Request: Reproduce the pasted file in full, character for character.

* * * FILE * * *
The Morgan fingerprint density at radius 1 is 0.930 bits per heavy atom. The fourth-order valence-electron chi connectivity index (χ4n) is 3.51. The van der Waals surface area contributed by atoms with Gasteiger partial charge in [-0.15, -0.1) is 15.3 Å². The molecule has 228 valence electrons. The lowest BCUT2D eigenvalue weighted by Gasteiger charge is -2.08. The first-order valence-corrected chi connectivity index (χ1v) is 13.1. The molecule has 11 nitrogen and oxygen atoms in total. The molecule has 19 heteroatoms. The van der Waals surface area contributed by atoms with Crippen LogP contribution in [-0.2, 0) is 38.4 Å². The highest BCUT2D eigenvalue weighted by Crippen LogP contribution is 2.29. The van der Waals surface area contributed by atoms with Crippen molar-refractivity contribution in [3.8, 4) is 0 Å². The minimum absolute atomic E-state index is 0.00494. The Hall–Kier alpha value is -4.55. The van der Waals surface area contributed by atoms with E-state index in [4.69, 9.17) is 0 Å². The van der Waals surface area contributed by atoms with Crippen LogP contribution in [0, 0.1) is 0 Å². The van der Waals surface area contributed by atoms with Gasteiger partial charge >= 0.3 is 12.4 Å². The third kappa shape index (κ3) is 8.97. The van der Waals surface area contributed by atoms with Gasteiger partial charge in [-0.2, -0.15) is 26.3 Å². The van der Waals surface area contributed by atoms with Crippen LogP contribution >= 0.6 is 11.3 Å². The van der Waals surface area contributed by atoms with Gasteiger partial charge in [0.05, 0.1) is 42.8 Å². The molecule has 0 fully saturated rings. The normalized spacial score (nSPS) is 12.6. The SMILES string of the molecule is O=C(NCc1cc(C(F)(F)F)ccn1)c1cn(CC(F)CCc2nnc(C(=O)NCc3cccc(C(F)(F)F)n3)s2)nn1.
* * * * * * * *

The Morgan fingerprint density at radius 1 is 0.930 bits per heavy atom. The fourth-order valence-electron chi connectivity index (χ4n) is 3.51. The van der Waals surface area contributed by atoms with Gasteiger partial charge in [-0.15, -0.1) is 15.3 Å². The molecule has 228 valence electrons. The lowest BCUT2D eigenvalue weighted by Gasteiger charge is -2.08. The first-order valence-corrected chi connectivity index (χ1v) is 13.1. The molecule has 11 nitrogen and oxygen atoms in total. The molecule has 19 heteroatoms. The van der Waals surface area contributed by atoms with Crippen LogP contribution in [-0.2, 0) is 38.4 Å². The highest BCUT2D eigenvalue weighted by Crippen LogP contribution is 2.29. The van der Waals surface area contributed by atoms with Crippen molar-refractivity contribution in [3.8, 4) is 0 Å². The minimum absolute atomic E-state index is 0.00494. The Hall–Kier alpha value is -4.55. The van der Waals surface area contributed by atoms with E-state index in [4.69, 9.17) is 0 Å². The van der Waals surface area contributed by atoms with Crippen LogP contribution in [0, 0.1) is 0 Å². The van der Waals surface area contributed by atoms with Gasteiger partial charge >= 0.3 is 12.4 Å². The third kappa shape index (κ3) is 8.97. The van der Waals surface area contributed by atoms with Gasteiger partial charge in [-0.2, -0.15) is 26.3 Å². The van der Waals surface area contributed by atoms with Crippen LogP contribution >= 0.6 is 11.3 Å². The van der Waals surface area contributed by atoms with Gasteiger partial charge in [0.05, 0.1) is 42.8 Å². The molecule has 0 fully saturated rings. The normalized spacial score (nSPS) is 12.6. The SMILES string of the molecule is O=C(NCc1cc(C(F)(F)F)ccn1)c1cn(CC(F)CCc2nnc(C(=O)NCc3cccc(C(F)(F)F)n3)s2)nn1.